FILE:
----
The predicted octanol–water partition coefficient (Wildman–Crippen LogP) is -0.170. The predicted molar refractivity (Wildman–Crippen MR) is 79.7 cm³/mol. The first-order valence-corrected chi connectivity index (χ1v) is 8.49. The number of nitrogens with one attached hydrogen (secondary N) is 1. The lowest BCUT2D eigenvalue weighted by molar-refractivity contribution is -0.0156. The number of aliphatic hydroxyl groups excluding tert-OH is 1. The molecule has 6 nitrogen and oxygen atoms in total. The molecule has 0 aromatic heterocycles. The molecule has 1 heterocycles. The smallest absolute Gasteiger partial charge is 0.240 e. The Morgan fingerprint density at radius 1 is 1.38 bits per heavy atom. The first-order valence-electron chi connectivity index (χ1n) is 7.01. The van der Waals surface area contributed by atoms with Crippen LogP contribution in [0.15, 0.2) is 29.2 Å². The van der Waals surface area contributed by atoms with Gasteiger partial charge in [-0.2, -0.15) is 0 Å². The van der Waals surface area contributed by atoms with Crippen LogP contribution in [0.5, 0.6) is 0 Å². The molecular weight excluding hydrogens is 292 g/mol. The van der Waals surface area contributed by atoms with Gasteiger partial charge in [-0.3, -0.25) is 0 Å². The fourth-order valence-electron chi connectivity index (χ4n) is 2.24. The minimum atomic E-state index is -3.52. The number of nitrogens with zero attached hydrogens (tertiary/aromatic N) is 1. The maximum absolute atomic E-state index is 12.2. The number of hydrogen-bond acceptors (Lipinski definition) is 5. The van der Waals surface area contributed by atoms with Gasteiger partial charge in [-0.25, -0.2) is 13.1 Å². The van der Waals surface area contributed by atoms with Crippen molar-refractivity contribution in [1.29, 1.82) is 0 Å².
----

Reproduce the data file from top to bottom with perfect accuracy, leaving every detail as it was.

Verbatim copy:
The predicted octanol–water partition coefficient (Wildman–Crippen LogP) is -0.170. The predicted molar refractivity (Wildman–Crippen MR) is 79.7 cm³/mol. The first-order valence-corrected chi connectivity index (χ1v) is 8.49. The number of nitrogens with one attached hydrogen (secondary N) is 1. The lowest BCUT2D eigenvalue weighted by molar-refractivity contribution is -0.0156. The number of aliphatic hydroxyl groups excluding tert-OH is 1. The molecule has 6 nitrogen and oxygen atoms in total. The molecule has 0 aromatic heterocycles. The molecule has 1 heterocycles. The smallest absolute Gasteiger partial charge is 0.240 e. The Morgan fingerprint density at radius 1 is 1.38 bits per heavy atom. The first-order valence-electron chi connectivity index (χ1n) is 7.01. The van der Waals surface area contributed by atoms with Crippen LogP contribution in [0.15, 0.2) is 29.2 Å². The van der Waals surface area contributed by atoms with Gasteiger partial charge in [-0.2, -0.15) is 0 Å². The van der Waals surface area contributed by atoms with Crippen LogP contribution in [0.5, 0.6) is 0 Å². The molecular weight excluding hydrogens is 292 g/mol. The van der Waals surface area contributed by atoms with Gasteiger partial charge in [-0.3, -0.25) is 0 Å². The fourth-order valence-electron chi connectivity index (χ4n) is 2.24. The minimum atomic E-state index is -3.52. The number of nitrogens with zero attached hydrogens (tertiary/aromatic N) is 1. The maximum absolute atomic E-state index is 12.2. The number of hydrogen-bond acceptors (Lipinski definition) is 5. The van der Waals surface area contributed by atoms with Gasteiger partial charge in [-0.25, -0.2) is 13.1 Å². The van der Waals surface area contributed by atoms with Crippen molar-refractivity contribution in [1.29, 1.82) is 0 Å².